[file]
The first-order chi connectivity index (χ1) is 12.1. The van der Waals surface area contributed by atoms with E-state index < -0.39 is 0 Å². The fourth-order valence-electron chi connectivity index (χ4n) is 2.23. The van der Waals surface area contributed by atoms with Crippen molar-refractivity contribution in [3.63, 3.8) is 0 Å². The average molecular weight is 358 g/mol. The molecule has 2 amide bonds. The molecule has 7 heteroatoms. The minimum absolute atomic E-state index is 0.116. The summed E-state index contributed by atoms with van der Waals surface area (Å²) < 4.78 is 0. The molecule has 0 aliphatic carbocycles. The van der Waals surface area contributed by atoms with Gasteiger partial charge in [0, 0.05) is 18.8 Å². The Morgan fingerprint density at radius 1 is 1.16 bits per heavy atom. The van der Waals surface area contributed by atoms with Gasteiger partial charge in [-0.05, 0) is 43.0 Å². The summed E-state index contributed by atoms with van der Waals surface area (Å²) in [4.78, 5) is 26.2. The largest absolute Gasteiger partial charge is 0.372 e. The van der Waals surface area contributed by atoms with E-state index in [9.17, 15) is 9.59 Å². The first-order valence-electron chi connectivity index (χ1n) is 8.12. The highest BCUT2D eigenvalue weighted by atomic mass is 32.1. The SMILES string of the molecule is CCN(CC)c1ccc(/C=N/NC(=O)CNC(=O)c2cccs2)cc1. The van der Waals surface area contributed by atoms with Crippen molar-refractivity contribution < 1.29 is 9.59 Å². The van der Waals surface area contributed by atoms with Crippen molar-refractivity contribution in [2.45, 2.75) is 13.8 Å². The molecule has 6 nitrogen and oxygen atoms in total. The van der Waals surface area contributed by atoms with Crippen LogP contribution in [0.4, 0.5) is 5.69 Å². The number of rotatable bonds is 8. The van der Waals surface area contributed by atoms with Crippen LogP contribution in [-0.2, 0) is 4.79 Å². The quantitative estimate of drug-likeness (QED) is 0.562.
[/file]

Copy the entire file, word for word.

The first-order chi connectivity index (χ1) is 12.1. The van der Waals surface area contributed by atoms with E-state index < -0.39 is 0 Å². The fourth-order valence-electron chi connectivity index (χ4n) is 2.23. The van der Waals surface area contributed by atoms with Crippen molar-refractivity contribution in [3.63, 3.8) is 0 Å². The average molecular weight is 358 g/mol. The molecule has 2 amide bonds. The molecule has 7 heteroatoms. The minimum absolute atomic E-state index is 0.116. The summed E-state index contributed by atoms with van der Waals surface area (Å²) < 4.78 is 0. The molecule has 0 aliphatic carbocycles. The van der Waals surface area contributed by atoms with Gasteiger partial charge in [0, 0.05) is 18.8 Å². The Morgan fingerprint density at radius 1 is 1.16 bits per heavy atom. The van der Waals surface area contributed by atoms with Gasteiger partial charge in [-0.05, 0) is 43.0 Å². The summed E-state index contributed by atoms with van der Waals surface area (Å²) in [4.78, 5) is 26.2. The largest absolute Gasteiger partial charge is 0.372 e. The van der Waals surface area contributed by atoms with E-state index in [9.17, 15) is 9.59 Å². The first-order valence-electron chi connectivity index (χ1n) is 8.12. The highest BCUT2D eigenvalue weighted by atomic mass is 32.1. The SMILES string of the molecule is CCN(CC)c1ccc(/C=N/NC(=O)CNC(=O)c2cccs2)cc1. The van der Waals surface area contributed by atoms with Crippen molar-refractivity contribution < 1.29 is 9.59 Å². The van der Waals surface area contributed by atoms with Crippen molar-refractivity contribution in [2.45, 2.75) is 13.8 Å². The molecule has 6 nitrogen and oxygen atoms in total. The van der Waals surface area contributed by atoms with Crippen LogP contribution in [0.4, 0.5) is 5.69 Å². The number of rotatable bonds is 8. The van der Waals surface area contributed by atoms with Crippen LogP contribution in [-0.2, 0) is 4.79 Å². The quantitative estimate of drug-likeness (QED) is 0.562.